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The Pseudo-Bodybuilding Fallacy

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This post was the ideological genesis for Layman’s Strength. Before I had even created this website, I published this on my Facebook, and it still does a great job of summing up my feelings of the health & fitness industry today. I have done a few minor updates to bring this post up to speed with new information I’ve been exposed to, but I have done my best to preserve its original content.

Is this the body of ultimate health & athleticism?

This is an area I feel pretty strongly about. First let me say that I don’t have anything against bodybuilders or bodybuilding. I think that those who are successful at it demonstrate an impeccable level of dedication to their craft that a lot of people could stand to gain from. Where I take issue is when bodybuilding techniques are misapplied to non-bodybuilders. Actually, most real bodybuilders have nothing to do with this problem; rather it’s the wave of the fitness industry to pump out trainers who espouse these methods even if they’re not bodybuilders themselves. I call this phenomenon “Pseudo-Bodybuilding”.

Here’s a sample routine that is lifted directly from personal training certification text that’s recommended for a beginning trainee:

Warm Up: 10 minutes on the treadmill
Squat – 2 x 10-12
Flat Bench DB Bench Press – 2 x 10-12
Semi-stiff legged Deadlift (whatever that is) – 2 x 10-12
Seated Row – 2 x 10-12
Leg Press – 2 x 8-10
Incline DB Bench Press – 2 x 8-10
Lying Leg Curl – 2 x 8-10
Lat Pulldown – 2 x 8-10
DB Shoulder Press – 2 x 8-10
Lateral Raise – 2 x 8-10
BB Curl – 2 x 8-10
Triceps Press Down – 2 x 8-10
Hammer Curl – 2 x 8-10
Lying DB Triceps Extension – 2 x 8-10
Seated Calf Raise – 2 x 30-35
Standing Calf Raise – 2 x 10-12
Hyperextension – 2 x 16-20
Back Extension – 2 x 16-20
Reverse Crunch – 2 x 20-25
Oblique Crunch – 2 x 20-25
Straight Crunch – 2 x 20-25
Cardio: 30 minutes
Stretching: 5 minutes

It’s easy to see that this is only setting up people for problems. For most people who haven’t had a significant level of activity in their life for a long time, this routine will get some results based on the fact that now they’re active where in the past they weren’t. Still, what if a trainer tries to use this routine with a 70-something grandma who made a New Year’s resolution to get in shape? The problems here are obvious, but what about if that same trainer got a high-school freshman sprinter who’s never lifted weights before? Likely they’ll burnout because the workload is too high, not to mention it’s not intended to produce the results the kid is looking for (to get faster).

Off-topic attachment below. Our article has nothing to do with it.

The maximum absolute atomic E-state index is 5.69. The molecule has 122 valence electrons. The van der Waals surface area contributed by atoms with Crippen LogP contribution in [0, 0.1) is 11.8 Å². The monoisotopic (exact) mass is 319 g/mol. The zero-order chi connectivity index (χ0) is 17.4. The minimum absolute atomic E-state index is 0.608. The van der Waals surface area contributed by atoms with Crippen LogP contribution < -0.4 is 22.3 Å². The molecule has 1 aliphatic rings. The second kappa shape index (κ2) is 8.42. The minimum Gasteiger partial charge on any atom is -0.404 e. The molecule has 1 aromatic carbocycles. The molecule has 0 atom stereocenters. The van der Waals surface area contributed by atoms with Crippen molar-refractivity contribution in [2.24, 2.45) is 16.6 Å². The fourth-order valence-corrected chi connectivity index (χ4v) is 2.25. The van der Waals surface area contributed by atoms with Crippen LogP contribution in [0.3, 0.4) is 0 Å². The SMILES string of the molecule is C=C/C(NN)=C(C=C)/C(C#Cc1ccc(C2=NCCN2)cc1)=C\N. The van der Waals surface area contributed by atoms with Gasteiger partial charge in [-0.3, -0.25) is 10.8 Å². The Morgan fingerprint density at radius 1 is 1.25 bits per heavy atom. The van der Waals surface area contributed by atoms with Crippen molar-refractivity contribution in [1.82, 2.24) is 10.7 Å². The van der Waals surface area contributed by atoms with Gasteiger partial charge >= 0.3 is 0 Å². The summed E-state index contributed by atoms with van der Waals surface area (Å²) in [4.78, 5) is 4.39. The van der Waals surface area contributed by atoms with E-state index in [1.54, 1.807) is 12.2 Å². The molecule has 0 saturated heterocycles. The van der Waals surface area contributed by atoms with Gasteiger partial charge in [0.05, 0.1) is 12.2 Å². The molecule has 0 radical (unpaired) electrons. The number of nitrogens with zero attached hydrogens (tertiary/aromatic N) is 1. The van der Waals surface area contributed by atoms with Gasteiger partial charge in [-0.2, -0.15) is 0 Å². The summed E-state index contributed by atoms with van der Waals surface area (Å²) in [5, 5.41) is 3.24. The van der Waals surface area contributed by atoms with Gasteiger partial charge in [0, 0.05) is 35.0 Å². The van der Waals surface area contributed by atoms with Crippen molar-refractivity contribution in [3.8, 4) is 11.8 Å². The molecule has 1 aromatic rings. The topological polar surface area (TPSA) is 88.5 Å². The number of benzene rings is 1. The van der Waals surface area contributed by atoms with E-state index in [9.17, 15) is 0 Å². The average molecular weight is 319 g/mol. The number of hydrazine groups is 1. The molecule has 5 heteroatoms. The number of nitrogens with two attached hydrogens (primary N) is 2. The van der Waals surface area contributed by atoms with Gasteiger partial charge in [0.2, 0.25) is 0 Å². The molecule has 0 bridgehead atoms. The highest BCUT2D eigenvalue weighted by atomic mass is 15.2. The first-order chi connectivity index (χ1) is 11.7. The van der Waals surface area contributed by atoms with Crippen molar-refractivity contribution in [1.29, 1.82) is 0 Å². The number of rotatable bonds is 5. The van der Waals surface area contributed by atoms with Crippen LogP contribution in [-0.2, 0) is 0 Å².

The point of this is to demonstrate that not everyone has the same goals. There’s nothing “wrong” with routine listed above or the exercises it contains, rather it is a highly inefficient (and possibly ineffective) method for producing the results an average person is after, especially when one takes into account that, as a new trainee, their execution of this routine is likely to be sub-par.

The fitness industry takes it for granted that all men want to be bigger, all women want to be more “toned”, and all parties want to be as lean as possible (as in OCD style lean). Besides this not being true, they take it a step further and suggest that since bodybuilders are the most successful at achieving size, symmetry, and leanness, that these are the methods best used by everyone. Even if that’s what people want, they don’t stop to ask if the guy who does want to get bigger wants to get THAT big or if the girl who wants to slim down wants to get THAT lean.

What people fail to realize is that bodybuilding is a lifestyle. There’s a lot that happens to make a successful bodybuilder outside of the gym, and most of these aspects are in conflict with the lifestyles of average people. The result is that when someone who uses bodybuilding training styles in the gym doesn’t add in the other pieces of the puzzle outside the gym, the results they get are minimal, nil, or worse, detrimental. This only leads to more stress and frustration as well as ingraining bad habits.

So, if you’re a bodybuilder, live for bodybuilding. If you’re a cyclist, live for cycling, a powerlifter for powerlifting, a linebacker for football, a boxer for boxing, etc. But what about the average person?